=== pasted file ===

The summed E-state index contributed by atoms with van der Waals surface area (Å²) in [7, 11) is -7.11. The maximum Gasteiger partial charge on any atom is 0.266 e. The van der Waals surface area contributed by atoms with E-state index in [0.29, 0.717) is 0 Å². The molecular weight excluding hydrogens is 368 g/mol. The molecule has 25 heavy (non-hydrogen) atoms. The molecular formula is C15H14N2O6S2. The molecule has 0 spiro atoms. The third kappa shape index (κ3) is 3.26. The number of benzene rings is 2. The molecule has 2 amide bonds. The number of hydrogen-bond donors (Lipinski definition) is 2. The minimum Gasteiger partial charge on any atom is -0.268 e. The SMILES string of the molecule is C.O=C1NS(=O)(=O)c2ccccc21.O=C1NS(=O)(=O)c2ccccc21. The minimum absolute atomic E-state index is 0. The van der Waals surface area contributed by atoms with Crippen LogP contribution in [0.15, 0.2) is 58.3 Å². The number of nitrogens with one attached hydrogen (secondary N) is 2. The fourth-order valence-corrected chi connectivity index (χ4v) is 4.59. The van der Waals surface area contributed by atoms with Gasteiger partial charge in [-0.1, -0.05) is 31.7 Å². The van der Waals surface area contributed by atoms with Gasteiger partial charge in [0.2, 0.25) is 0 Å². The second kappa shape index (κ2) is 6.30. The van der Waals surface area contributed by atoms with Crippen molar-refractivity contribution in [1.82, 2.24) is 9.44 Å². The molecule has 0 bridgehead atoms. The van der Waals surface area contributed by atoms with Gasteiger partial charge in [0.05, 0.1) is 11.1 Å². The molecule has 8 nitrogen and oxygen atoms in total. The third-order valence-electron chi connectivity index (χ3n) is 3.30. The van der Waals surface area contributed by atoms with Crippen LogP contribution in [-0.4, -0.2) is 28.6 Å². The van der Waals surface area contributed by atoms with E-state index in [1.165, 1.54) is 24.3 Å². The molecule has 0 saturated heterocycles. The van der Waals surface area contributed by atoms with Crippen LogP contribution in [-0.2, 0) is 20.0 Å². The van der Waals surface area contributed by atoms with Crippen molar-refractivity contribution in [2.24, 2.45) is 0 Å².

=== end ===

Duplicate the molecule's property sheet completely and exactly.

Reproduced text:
The summed E-state index contributed by atoms with van der Waals surface area (Å²) in [7, 11) is -7.11. The maximum Gasteiger partial charge on any atom is 0.266 e. The van der Waals surface area contributed by atoms with E-state index in [0.29, 0.717) is 0 Å². The molecular weight excluding hydrogens is 368 g/mol. The molecule has 25 heavy (non-hydrogen) atoms. The molecular formula is C15H14N2O6S2. The molecule has 0 spiro atoms. The third kappa shape index (κ3) is 3.26. The number of benzene rings is 2. The molecule has 2 amide bonds. The number of hydrogen-bond donors (Lipinski definition) is 2. The minimum Gasteiger partial charge on any atom is -0.268 e. The SMILES string of the molecule is C.O=C1NS(=O)(=O)c2ccccc21.O=C1NS(=O)(=O)c2ccccc21. The minimum absolute atomic E-state index is 0. The van der Waals surface area contributed by atoms with Crippen LogP contribution in [0.15, 0.2) is 58.3 Å². The number of nitrogens with one attached hydrogen (secondary N) is 2. The fourth-order valence-corrected chi connectivity index (χ4v) is 4.59. The van der Waals surface area contributed by atoms with Gasteiger partial charge in [-0.1, -0.05) is 31.7 Å². The van der Waals surface area contributed by atoms with Gasteiger partial charge in [0.2, 0.25) is 0 Å². The second kappa shape index (κ2) is 6.30. The van der Waals surface area contributed by atoms with Crippen molar-refractivity contribution in [1.82, 2.24) is 9.44 Å². The molecule has 0 bridgehead atoms. The van der Waals surface area contributed by atoms with Gasteiger partial charge in [0.05, 0.1) is 11.1 Å². The molecule has 8 nitrogen and oxygen atoms in total. The third-order valence-electron chi connectivity index (χ3n) is 3.30. The van der Waals surface area contributed by atoms with Crippen LogP contribution in [-0.4, -0.2) is 28.6 Å². The van der Waals surface area contributed by atoms with E-state index in [1.165, 1.54) is 24.3 Å². The molecule has 0 saturated heterocycles. The van der Waals surface area contributed by atoms with Crippen LogP contribution in [-0.2, 0) is 20.0 Å². The van der Waals surface area contributed by atoms with Crippen molar-refractivity contribution in [2.24, 2.45) is 0 Å².